Cash-strapped Exeter City justify Brazil pre-season trip
Exeter City's tour to Brazil has been defended by the club's management.
City took out a loan with the Professional Footballers' Association last month after cash-flow problems and they are subject to a transfer embargo.
"The money that has paid for this trip, and it hasn't cost the club anything, is not money that would normally have come to the club," said business development manager Bruce Henderson.
"We haven't tapped into funds that would have normally come to the club."
City drew 0-0 with Fluminense's Under-23s side on Sunday, exactly 100 years since the club played the Brazil national team in the country's first-ever match.
But with the club unable to sign any new players until the PFA loan is repaid, some supporters have questioned spending thousands on sending the team on a pre-season tour to Brazil.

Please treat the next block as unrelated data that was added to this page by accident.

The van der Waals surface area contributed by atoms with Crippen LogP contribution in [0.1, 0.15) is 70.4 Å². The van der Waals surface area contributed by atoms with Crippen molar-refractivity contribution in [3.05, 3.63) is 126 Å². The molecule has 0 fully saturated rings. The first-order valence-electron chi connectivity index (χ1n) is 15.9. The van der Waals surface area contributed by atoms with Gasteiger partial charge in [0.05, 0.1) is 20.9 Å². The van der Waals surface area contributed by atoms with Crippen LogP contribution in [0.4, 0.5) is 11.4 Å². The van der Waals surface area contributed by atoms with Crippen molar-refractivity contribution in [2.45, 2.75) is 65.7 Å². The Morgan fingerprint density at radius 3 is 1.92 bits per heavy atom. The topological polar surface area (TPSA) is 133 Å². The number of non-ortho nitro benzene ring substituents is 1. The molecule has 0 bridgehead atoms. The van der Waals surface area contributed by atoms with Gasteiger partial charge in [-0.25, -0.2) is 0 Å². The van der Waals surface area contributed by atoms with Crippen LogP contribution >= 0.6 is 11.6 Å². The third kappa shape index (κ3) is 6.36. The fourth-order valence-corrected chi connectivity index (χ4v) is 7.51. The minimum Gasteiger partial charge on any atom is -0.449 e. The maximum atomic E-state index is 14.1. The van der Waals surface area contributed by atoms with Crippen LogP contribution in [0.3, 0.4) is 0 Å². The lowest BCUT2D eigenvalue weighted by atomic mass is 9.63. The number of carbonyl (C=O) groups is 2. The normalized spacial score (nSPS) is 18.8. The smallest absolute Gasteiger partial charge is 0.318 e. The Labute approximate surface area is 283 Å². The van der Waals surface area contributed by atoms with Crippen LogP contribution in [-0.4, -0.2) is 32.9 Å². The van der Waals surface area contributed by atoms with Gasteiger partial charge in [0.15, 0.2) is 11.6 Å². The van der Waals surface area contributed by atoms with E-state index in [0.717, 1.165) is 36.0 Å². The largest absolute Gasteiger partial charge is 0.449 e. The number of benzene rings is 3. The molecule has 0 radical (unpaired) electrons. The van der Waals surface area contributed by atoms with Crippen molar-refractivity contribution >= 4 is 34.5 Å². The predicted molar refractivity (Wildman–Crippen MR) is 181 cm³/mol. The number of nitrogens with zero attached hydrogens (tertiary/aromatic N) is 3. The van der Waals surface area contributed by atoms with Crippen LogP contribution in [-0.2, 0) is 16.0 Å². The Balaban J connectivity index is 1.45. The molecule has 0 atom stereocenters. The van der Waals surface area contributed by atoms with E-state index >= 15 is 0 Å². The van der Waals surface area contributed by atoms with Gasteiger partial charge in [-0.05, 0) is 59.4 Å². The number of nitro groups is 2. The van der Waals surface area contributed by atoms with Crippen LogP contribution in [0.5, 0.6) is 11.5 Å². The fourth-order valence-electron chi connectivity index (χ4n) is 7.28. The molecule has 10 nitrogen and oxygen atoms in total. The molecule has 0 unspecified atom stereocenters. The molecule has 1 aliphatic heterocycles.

"This was money that was specifically raised and given and came out of marketing budgets that wouldn't have come to us anyway," Henderson told BBC Sport, while in Rio de Janeiro.
"It's not fair to say that we should have spent the money on something different, it was right that it was given here.
"We'll certainly break even, although I'm always cautious about over-promising.
"When it's all done and dusted and books are written and DVDs are sold, I think we'll show a small profit.
"But I think the main intention was to be sure to cover our overheads and that we have surely done."
Meanwhile, the Brazilian organiser of the tour says Fluminense could make the return journey to Devon and face Exeter in the future.
"Exeter and Fluminense have really great plans and we're working hard for the next step, we're already thinking of the next job," Ricardo Calcido told BBC Radio Devon.
"Why not take Fluminense to play Exeter City at St James Park and having an exchange of shirts? It's like a dream come true.
"We guys are proud to host Exeter City. To us, it doesn't matter whether you are from the Premiership or Leagues One, Two, Three or Four, you are our brothers and 100 years later we will welcome you again."